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Thomas Young 1 temperament measured #2804664 01/21/19 10:08 AM
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Hakki Offline OP
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Here is a video I made showing the actual measured beat rates.
(Note: Test notes below F3 not tuned to temperament)

https://youtu.be/2vXXd-XUquA

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Re: Thomas Young 1 temperament measured [Re: Hakki] #2804669 01/21/19 10:28 AM
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prout Offline
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Well done! You can't get much better than that!

OK, so the next step Hakki is to spread the temperament out of the temperament octave, while still keeping its basic character.

For me, this has worked well until the last treble octave or so, where, if you choose, as I do, to use 2:1 octaves rather than pure 12ths (which is what I use, in general, for the rest of the piano) or something else, the 2:1 octaves destroy any temperament, but sound good.

Re: Thomas Young 1 temperament measured [Re: prout] #2804688 01/21/19 11:56 AM
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Originally Posted by prout
Well done! You can't get much better than that!

OK, so the next step Hakki is to spread the temperament out of the temperament octave, while still keeping its basic character.

For me, this has worked well until the last treble octave or so, where, if you choose, as I do, to use 2:1 octaves rather than pure 12ths (which is what I use, in general, for the rest of the piano) or something else, the 2:1 octaves destroy any temperament, but sound good.



Really? I would think expanding a temperament with P12s (which I also do) would move the temperament around the circle of fifths each 12th, while tuning with octaves would retain the temperament.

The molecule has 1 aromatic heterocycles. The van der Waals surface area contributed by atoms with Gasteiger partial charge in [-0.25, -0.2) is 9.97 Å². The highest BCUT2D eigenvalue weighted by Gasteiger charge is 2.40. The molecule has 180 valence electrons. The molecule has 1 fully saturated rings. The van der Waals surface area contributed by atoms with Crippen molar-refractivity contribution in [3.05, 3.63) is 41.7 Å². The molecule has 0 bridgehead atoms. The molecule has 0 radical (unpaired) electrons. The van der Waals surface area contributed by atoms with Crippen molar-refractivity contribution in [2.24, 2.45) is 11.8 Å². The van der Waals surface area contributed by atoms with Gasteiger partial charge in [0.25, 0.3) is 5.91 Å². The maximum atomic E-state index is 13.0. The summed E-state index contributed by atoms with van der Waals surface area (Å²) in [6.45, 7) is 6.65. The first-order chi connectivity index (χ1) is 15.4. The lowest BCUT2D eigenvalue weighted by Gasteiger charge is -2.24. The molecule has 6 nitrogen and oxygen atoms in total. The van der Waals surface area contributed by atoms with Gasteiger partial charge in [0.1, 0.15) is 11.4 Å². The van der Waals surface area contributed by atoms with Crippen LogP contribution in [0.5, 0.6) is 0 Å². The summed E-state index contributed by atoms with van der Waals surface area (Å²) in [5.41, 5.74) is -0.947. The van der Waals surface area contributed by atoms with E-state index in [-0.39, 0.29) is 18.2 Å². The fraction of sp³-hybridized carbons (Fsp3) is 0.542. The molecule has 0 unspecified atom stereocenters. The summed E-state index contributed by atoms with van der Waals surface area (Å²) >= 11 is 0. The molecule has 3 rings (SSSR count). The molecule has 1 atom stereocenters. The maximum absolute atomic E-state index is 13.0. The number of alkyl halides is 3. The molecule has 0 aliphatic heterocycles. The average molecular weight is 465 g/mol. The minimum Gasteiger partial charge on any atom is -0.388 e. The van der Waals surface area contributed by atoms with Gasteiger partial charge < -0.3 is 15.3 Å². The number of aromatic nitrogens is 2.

Jeff Deutschle
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Re: Thomas Young 1 temperament measured [Re: Hakki] #2804694 01/21/19 12:08 PM
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prout Offline
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In the case of my piano, the iH changes over the compass seem to favour holding the temperaments. I haven't looked at the math to show me why, though I know there are some iH scale designs that allow numerous partials to align. I don't think my BB is one of them.

The 2:1 octaves in the C6/C7 to C7/C8 range really destroy any temperament, and yet my ears still hear all the normal interval types. The high treble intervals themselves, and not the beating (inaudible) give me the sense of temperament, whereas, to my ears, the beating gives the sense of the temperament in the middle of the piano.

Anyway, given iH, I like pure 12ths tuning.

Re: Thomas Young 1 temperament measured [Re: prout] #2804697 01/21/19 12:26 PM
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Originally Posted by prout
Well done! You can't get much better than that!


Thanks but the credit goes to my ETD.

Re: Thomas Young 1 temperament measured [Re: Hakki] #2804709 01/21/19 12:56 PM
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prout Offline
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Originally Posted by Hakki
Originally Posted by prout
Well done! You can't get much better than that!


Thanks but the credit goes to my ETD.
It has good ears!

Re: Thomas Young 1 temperament measured [Re: prout] #2804730 01/21/19 02:10 PM
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Originally Posted by prout
In the case of my piano, the iH changes over the compass seem to favour holding the temperaments. I haven't looked at the math to show me why, though I know there are some iH scale designs that allow numerous partials to align. I don't think my BB is one of them.